“We won the last edition in India and that was an amazing feeling. We are now playing at home and it would be even better to win again, this time in front of our supporters at home. We know the grounds, the pitches and most importantly, we know what is required. We’re playing for the people of the West Indies and we want to win again for them.”
Australia captain Meg Lanning: “It’s the next big tournament on the horizon and we have a good chance to nail down our T20 game-plan and focus. The group is always looking forward to World Cups and this time around is no different. The World Cup last year did not go as well as we would have liked to, so we are very hungry to become world champions again. We know it is a very open competition and you need to be consistent and be brave with how you play but we are in a very good space to go down that path and see that when the time comes we are playing really good cricket.
England captain Heather Knight: “We’re really excited about the World T20 in the Caribbean. It’s an amazing chance to become double world champions but we have a lot of hard work to do first. We showed in India in our tri-series that we’re capable of playing very good T20 cricket but we need to keep improving as a side and add more consistency to our game.”
India captain Harmanpreet Kaur: “The announcement of the schedule marks the countdown to this big event and we are all really looking forward to playing in the West Indies. The ICC Women’s World Twenty20 will be a competitive tournament with some tough league matches early on and no team can take it easy at any stage. Naturally, expectations will be high from our team after our World Cup final appearance last year and we aim to be at our best during the tournament.”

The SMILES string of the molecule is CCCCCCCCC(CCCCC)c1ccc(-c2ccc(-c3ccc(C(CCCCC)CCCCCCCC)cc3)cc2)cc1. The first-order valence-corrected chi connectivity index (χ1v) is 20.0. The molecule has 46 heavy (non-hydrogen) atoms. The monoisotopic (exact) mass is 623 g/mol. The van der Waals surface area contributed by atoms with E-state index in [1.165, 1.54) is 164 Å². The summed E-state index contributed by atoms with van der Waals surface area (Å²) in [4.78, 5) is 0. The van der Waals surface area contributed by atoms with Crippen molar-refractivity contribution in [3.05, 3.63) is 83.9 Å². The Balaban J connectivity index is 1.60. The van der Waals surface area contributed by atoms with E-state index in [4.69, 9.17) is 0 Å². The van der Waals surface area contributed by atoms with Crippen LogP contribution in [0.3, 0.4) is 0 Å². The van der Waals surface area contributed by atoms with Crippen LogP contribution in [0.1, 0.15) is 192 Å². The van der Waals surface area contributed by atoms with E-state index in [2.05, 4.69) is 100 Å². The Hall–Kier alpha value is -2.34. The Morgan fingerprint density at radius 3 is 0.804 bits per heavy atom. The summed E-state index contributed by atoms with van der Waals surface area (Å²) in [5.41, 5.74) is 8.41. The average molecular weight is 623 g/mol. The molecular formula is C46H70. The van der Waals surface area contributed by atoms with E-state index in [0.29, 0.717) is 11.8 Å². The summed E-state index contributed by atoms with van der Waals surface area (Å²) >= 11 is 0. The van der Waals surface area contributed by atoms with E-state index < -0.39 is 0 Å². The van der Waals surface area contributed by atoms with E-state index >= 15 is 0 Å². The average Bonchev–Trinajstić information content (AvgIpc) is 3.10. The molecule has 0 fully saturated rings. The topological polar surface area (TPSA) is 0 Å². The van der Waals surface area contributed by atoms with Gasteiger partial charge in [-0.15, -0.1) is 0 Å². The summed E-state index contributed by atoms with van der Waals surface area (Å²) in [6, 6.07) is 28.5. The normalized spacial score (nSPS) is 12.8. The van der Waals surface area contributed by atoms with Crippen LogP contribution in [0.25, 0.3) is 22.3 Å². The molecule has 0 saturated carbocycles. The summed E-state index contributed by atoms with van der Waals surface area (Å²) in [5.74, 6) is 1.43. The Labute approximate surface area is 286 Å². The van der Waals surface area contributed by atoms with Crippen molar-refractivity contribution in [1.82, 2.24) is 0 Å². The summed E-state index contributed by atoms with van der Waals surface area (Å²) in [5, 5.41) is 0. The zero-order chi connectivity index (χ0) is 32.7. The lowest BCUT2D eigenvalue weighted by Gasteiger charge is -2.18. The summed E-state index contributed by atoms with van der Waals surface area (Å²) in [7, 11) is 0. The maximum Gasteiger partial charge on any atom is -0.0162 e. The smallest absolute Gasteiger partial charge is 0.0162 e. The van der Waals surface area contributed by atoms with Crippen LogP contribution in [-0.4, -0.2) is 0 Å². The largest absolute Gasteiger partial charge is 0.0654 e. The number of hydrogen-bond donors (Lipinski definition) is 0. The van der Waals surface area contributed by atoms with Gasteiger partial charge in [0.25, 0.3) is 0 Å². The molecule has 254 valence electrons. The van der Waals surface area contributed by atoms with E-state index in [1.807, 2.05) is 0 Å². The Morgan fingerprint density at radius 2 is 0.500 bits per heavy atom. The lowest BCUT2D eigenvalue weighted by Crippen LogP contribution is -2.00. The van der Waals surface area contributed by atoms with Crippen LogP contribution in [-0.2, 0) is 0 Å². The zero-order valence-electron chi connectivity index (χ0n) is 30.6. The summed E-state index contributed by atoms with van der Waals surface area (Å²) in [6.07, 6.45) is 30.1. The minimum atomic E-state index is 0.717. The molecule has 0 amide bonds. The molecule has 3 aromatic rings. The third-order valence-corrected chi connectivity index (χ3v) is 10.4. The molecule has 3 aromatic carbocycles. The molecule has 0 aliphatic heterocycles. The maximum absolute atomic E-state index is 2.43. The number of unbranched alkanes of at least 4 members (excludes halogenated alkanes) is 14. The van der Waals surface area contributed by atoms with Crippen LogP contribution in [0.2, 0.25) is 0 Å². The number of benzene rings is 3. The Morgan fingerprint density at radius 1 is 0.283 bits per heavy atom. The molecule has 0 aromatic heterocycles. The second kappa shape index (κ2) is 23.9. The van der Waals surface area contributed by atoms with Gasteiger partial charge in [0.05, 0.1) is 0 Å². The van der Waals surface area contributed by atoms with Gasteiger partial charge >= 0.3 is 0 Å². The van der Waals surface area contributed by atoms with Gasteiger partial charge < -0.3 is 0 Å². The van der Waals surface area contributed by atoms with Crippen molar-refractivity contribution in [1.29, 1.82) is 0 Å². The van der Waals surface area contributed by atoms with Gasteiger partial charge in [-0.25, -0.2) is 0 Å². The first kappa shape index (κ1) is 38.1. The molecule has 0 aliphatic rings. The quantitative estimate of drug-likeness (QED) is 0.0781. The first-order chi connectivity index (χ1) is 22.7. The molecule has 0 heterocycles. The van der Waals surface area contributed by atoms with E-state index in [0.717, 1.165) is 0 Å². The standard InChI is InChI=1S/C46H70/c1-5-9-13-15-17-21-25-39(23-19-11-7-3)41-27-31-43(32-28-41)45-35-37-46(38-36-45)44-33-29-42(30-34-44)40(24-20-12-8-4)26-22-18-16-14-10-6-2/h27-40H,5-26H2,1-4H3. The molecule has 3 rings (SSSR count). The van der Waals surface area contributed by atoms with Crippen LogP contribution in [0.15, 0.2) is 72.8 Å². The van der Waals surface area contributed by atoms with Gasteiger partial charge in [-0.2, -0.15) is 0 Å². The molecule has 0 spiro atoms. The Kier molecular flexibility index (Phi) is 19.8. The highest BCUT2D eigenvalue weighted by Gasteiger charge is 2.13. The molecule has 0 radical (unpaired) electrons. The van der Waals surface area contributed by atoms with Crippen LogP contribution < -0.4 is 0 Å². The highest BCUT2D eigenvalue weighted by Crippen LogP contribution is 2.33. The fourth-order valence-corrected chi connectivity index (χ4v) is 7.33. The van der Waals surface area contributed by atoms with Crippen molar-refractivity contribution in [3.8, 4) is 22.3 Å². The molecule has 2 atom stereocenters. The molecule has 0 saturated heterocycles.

New Zealand captain Suzie Bates: “We always go to those tournaments thinking we can do really well. We have a really explosive lineup and in India (ICC Women’s World Twenty20 2016) I thought we played really good cricket but got beaten by the eventual winners Windies in the semis. Always, the goal for the side is to get to the semifinals and then making sure we can play our best cricket in the knockout stage.
Pakistan captain Bismah Maroof: “The ICC Women’s World Twenty20 is one of the top events that everyone waits for with anticipation. Last year’s World Cup and many other subsequent matches have shown a rise in standards of women’s cricket and I’m sure there will be a lot of good cricket played in the West Indies too. Our players are looking forward to the tournament with great anticipation and will give it our best shot as the league phase kicks off on 9 November.”
South Africa captain Dane van Niekerk: “We love playing in the West Indies. It’s quite special, you don’t see places like that. I’m really excited because we enjoy playing Twenty20 cricket. I think we have a very dynamic side. We have hitters, we have runners, we have variation in the bowling attack as well. We are a free-spirited team and we enjoy it because we can express ourselves.”
Sri Lanka captain Chamari Athapaththu: “Our emphasis will now be on the World Twenty20 as that is a huge ICC event in which every team wants to do well. Everyone understands the challenges of T20 cricket and I’m sure no team would like to take it easy at any stage of this challenging tournament. We will be aiming to do well in all departments of the game and come up with some striking performances.”